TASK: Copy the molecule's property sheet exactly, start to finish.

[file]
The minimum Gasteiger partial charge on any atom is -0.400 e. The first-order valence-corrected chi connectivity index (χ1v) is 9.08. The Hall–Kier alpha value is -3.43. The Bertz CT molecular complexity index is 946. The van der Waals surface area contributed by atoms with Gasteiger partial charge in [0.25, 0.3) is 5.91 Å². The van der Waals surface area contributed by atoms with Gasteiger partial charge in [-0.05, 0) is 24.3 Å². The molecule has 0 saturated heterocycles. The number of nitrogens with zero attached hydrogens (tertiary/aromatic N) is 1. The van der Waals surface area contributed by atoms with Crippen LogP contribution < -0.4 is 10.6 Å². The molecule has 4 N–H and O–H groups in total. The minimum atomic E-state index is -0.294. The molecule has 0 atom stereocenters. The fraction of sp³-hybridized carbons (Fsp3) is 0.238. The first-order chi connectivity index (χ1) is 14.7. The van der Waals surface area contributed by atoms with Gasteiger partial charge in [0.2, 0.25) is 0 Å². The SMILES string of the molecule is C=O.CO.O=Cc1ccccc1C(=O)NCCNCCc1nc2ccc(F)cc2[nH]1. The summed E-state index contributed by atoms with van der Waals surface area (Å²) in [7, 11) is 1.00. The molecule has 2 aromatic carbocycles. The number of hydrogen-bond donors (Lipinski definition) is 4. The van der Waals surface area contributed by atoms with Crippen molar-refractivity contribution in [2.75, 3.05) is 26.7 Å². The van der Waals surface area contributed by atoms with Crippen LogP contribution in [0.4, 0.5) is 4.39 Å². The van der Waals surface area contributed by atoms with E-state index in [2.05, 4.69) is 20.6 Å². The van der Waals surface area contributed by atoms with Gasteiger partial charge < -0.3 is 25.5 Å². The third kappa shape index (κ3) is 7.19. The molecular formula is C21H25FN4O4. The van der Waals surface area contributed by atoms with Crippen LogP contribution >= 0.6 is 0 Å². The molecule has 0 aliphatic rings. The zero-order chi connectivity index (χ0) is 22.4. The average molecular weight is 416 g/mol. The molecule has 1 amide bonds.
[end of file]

The minimum Gasteiger partial charge on any atom is -0.400 e. The first-order valence-corrected chi connectivity index (χ1v) is 9.08. The Hall–Kier alpha value is -3.43. The Bertz CT molecular complexity index is 946. The van der Waals surface area contributed by atoms with Gasteiger partial charge in [0.25, 0.3) is 5.91 Å². The van der Waals surface area contributed by atoms with Gasteiger partial charge in [-0.05, 0) is 24.3 Å². The molecule has 0 saturated heterocycles. The number of nitrogens with zero attached hydrogens (tertiary/aromatic N) is 1. The van der Waals surface area contributed by atoms with Crippen LogP contribution < -0.4 is 10.6 Å². The molecule has 4 N–H and O–H groups in total. The minimum atomic E-state index is -0.294. The molecule has 0 atom stereocenters. The fraction of sp³-hybridized carbons (Fsp3) is 0.238. The first-order chi connectivity index (χ1) is 14.7. The van der Waals surface area contributed by atoms with Gasteiger partial charge in [0.2, 0.25) is 0 Å². The SMILES string of the molecule is C=O.CO.O=Cc1ccccc1C(=O)NCCNCCc1nc2ccc(F)cc2[nH]1. The summed E-state index contributed by atoms with van der Waals surface area (Å²) in [7, 11) is 1.00. The molecule has 2 aromatic carbocycles. The number of hydrogen-bond donors (Lipinski definition) is 4. The van der Waals surface area contributed by atoms with Crippen molar-refractivity contribution in [2.75, 3.05) is 26.7 Å². The van der Waals surface area contributed by atoms with Crippen LogP contribution in [0.4, 0.5) is 4.39 Å². The van der Waals surface area contributed by atoms with E-state index in [2.05, 4.69) is 20.6 Å². The van der Waals surface area contributed by atoms with Gasteiger partial charge < -0.3 is 25.5 Å². The third kappa shape index (κ3) is 7.19. The molecular formula is C21H25FN4O4. The van der Waals surface area contributed by atoms with Crippen LogP contribution >= 0.6 is 0 Å². The molecule has 0 aliphatic rings. The zero-order chi connectivity index (χ0) is 22.4. The average molecular weight is 416 g/mol. The molecule has 1 amide bonds.